The second approach (Section 3) is the use of an approximate value function. Such actor- critic methods have been investigated extensively [3, 1, 14, 10]. Generally the idea is to minimize some notion of distance between the fixed value function and the true value function. In this paper we show that this may not be the best approach: selecting the fixed value function to be equal to the true value function is not always the best choice. Even more surprisingly, we give an example for which the use of a fixed value function that is different from the true value function reduces the variance to zero, for no increase in bias. We give a bound on the expected squared error (that is, including the estimation variance) of the gradient estimate produced with a fixed value function. Our results suggest new algorithms to learn the optimum baseline, and to learn a fixed value function that minimizes the bound on the error of the estimate. In Section 5, we describe the results of preliminary experiments, which show that these algorithms give performance improvements.

POMDP with Reactive, Parameterized Policy

A partially observable Markov decision process (POMDP) consists of a state space, S, a control space, U, an observation space, Y, a set of transition probability matrices fP(u) : u 2 Ug, each with components pij (u) for i; j 2 S; u 2 U, an observation pro- cess (cid:23) : S ! PY , where PY is the space of probability distributions over Y, and a reward function r : S ! R. We assume that S; U; Y are finite, although all our re- sults extend easily to infinite U and Y, and with more restrictive assumptions can be extended to infinite S. A reactive, parameterized policy for a POMDP is a set of map- pings f(cid:22)((cid:1); (cid:18)) : Y ! PU j(cid:18) 2 RKg. Together with the POMDP, this defines the con- trolled POMDP (S; U; Y; P ; (cid:23); r; (cid:22)). The joint state, observation and control process, fXt; Yt; Utg, is Markov. The state process, fXtg, is also Markov, with transition prob-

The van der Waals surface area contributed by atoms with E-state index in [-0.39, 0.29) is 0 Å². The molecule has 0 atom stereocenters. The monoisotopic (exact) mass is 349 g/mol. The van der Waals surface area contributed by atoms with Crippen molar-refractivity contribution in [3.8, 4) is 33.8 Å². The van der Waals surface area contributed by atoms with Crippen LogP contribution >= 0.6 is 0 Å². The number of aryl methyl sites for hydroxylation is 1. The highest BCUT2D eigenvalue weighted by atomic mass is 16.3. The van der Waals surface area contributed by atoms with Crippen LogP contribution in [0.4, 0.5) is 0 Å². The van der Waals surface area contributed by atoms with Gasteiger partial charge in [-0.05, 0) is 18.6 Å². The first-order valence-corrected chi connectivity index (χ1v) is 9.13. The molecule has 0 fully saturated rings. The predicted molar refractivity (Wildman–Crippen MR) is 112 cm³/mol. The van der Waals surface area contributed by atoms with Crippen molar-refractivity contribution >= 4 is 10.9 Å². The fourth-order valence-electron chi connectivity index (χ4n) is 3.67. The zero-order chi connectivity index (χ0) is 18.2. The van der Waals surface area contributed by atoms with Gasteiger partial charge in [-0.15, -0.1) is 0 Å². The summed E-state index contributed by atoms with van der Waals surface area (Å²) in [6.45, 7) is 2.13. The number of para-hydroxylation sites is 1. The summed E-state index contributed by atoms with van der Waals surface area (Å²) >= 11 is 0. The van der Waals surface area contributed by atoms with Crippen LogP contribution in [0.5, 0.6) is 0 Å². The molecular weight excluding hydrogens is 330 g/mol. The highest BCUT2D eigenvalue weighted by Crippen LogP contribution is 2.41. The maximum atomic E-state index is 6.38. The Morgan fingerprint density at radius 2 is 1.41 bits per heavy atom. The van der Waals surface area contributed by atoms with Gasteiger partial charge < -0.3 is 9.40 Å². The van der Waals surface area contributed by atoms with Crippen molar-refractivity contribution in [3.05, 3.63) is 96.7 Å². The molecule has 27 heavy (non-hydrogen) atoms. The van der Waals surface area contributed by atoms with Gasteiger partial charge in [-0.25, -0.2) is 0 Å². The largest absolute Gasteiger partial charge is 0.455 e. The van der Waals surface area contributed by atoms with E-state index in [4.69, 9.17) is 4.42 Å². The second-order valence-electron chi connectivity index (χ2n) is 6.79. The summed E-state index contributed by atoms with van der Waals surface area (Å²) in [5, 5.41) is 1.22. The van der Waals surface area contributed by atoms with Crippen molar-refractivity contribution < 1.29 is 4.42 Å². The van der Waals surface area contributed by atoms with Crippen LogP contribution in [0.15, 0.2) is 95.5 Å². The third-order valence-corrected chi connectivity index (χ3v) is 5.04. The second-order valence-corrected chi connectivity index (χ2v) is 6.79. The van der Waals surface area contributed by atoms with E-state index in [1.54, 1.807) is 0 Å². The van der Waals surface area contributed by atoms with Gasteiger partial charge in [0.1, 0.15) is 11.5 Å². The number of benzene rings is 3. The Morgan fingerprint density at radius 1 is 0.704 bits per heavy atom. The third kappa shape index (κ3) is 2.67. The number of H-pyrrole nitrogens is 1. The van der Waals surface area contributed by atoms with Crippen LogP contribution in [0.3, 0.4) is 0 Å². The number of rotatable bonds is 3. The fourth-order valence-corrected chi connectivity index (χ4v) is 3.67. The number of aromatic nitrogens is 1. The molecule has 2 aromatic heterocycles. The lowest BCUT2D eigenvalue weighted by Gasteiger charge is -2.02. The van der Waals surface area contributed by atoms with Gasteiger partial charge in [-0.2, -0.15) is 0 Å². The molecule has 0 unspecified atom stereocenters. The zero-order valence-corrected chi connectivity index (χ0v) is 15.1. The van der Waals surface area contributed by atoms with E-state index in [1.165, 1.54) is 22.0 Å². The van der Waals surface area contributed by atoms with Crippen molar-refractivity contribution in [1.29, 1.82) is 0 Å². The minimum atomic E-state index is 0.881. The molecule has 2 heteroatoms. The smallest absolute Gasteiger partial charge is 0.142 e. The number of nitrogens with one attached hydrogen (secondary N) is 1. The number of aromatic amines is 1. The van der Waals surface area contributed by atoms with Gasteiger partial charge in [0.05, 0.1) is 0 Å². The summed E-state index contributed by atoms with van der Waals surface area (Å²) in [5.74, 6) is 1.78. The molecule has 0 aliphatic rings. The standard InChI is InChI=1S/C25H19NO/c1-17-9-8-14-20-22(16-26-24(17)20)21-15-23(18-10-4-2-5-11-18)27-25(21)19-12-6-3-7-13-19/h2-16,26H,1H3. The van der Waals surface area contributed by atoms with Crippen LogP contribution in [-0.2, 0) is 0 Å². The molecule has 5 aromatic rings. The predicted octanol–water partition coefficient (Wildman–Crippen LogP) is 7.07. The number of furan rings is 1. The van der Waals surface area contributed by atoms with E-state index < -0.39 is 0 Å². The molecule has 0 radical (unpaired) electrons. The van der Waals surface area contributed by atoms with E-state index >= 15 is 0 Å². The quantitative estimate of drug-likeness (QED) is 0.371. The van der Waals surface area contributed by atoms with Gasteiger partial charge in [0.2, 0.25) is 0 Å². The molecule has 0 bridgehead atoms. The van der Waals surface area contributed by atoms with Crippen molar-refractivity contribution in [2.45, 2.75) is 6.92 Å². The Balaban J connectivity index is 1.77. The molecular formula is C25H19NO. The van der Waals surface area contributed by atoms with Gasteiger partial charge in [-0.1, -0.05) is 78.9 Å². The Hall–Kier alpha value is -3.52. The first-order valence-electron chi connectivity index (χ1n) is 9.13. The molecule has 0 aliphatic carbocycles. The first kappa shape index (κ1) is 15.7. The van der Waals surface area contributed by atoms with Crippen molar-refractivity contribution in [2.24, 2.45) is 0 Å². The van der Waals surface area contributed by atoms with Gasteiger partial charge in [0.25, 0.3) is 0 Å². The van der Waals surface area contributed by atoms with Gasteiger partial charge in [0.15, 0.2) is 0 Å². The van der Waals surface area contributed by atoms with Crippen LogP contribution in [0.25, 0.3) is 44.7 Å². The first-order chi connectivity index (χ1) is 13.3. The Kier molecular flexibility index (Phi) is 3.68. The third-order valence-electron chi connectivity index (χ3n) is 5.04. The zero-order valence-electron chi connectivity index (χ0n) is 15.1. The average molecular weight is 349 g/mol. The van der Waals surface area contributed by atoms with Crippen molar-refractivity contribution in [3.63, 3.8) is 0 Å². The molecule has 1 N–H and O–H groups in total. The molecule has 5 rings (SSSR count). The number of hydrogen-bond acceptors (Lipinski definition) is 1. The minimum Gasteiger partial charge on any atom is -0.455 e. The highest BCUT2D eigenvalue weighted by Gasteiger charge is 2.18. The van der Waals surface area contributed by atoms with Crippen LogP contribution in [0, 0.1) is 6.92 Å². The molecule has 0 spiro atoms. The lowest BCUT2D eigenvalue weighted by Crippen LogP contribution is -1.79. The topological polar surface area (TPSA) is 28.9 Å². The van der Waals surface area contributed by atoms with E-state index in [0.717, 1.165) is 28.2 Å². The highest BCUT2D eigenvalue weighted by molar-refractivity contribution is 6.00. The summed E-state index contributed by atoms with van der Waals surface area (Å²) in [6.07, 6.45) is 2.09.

abilities pij ((cid:18)) = Py2Y;u2U (cid:23)y(i)(cid:22)u(y; (cid:18))pij (u), where (cid:23)y(i) denotes the probability of

observation y given the state i, and (cid:22)u(y; (cid:18)) denotes the probability of action u given pa- rameters (cid:18) and observation y. The Markov chain M((cid:18)) = (S; P((cid:18))) then describes the behaviour of the process fXtg.

Assumption 1 The controlled POMDP (S; U; Y; P ; (cid:23); r; (cid:22)) satisfies: For all (cid:18) 2 RK there exists a unique stationary distribution satisfying (cid:25) 0((cid:18)) P((cid:18)) = (cid:25)0((cid:18)). There is an R < 1 such that, for all i 2 S, jr(i)j (cid:20) R. There is a B < 1 such that, for all u 2 U, y 2 Y and (cid:18) 2 RK the deriva- tives @(cid:22)u(y; (cid:18))=@(cid:18)k (1 (cid:20) k (cid:20) K) exist, and the vector of these derivatives satisfies kr(cid:22)u(y; (cid:18))=(cid:22)u(y; (cid:18))k (cid:20) B, where k (cid:1) k denotes the Euclidean norm on RK.

implies that this limit exists, and does not depend on the start state X0. The aim is to select a policy to maximize this quantity. Define the discounted value function, J(cid:12)(i; (cid:18)) def=

We consider the average reward, (cid:17)((cid:18)) def= limT !1 Eh 1 t=0 r(Xt)i. Assumption 1 X0 = i i. Throughout the rest of the paper, dependences limT !1 EhPT (cid:0)1 Var(A) = Eh(A (cid:0) E [A])2i, where a2 denotes a0a, and a0 denotes the transpose of the

upon (cid:18) are assumed, and dropped in the notation. For a random vector A, we denote

t=0 (cid:12)tr(Xt)(cid:12)(cid:12)(cid:12)